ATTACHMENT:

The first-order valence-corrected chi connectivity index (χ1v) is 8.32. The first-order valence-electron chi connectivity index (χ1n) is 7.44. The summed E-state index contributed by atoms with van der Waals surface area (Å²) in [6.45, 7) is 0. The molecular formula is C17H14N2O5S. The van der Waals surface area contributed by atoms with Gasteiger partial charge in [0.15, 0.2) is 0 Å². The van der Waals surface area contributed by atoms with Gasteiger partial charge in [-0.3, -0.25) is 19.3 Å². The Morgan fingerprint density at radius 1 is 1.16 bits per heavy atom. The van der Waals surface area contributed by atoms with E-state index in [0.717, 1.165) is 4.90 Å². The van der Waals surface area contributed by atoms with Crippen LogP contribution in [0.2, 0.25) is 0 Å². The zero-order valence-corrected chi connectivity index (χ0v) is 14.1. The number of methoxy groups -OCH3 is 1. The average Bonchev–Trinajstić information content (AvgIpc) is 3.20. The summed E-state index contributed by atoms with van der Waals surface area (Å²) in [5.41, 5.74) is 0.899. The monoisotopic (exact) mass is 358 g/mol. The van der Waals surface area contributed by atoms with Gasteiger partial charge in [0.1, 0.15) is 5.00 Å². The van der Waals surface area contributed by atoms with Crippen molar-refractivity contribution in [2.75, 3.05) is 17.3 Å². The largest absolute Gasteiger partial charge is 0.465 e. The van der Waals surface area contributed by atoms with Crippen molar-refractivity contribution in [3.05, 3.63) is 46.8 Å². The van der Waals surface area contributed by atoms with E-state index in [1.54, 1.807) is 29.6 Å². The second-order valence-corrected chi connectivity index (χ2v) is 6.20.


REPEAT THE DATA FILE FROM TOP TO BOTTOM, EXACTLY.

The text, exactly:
The first-order valence-corrected chi connectivity index (χ1v) is 8.32. The first-order valence-electron chi connectivity index (χ1n) is 7.44. The summed E-state index contributed by atoms with van der Waals surface area (Å²) in [6.45, 7) is 0. The molecular formula is C17H14N2O5S. The van der Waals surface area contributed by atoms with Gasteiger partial charge in [0.15, 0.2) is 0 Å². The van der Waals surface area contributed by atoms with Gasteiger partial charge in [-0.3, -0.25) is 19.3 Å². The Morgan fingerprint density at radius 1 is 1.16 bits per heavy atom. The van der Waals surface area contributed by atoms with E-state index in [0.717, 1.165) is 4.90 Å². The van der Waals surface area contributed by atoms with Crippen LogP contribution in [0.2, 0.25) is 0 Å². The zero-order valence-corrected chi connectivity index (χ0v) is 14.1. The number of methoxy groups -OCH3 is 1. The average Bonchev–Trinajstić information content (AvgIpc) is 3.20. The summed E-state index contributed by atoms with van der Waals surface area (Å²) in [5.41, 5.74) is 0.899. The monoisotopic (exact) mass is 358 g/mol. The van der Waals surface area contributed by atoms with Gasteiger partial charge in [0.1, 0.15) is 5.00 Å². The van der Waals surface area contributed by atoms with Crippen molar-refractivity contribution in [2.75, 3.05) is 17.3 Å². The largest absolute Gasteiger partial charge is 0.465 e. The van der Waals surface area contributed by atoms with Crippen molar-refractivity contribution in [3.05, 3.63) is 46.8 Å². The van der Waals surface area contributed by atoms with E-state index in [1.54, 1.807) is 29.6 Å². The second-order valence-corrected chi connectivity index (χ2v) is 6.20.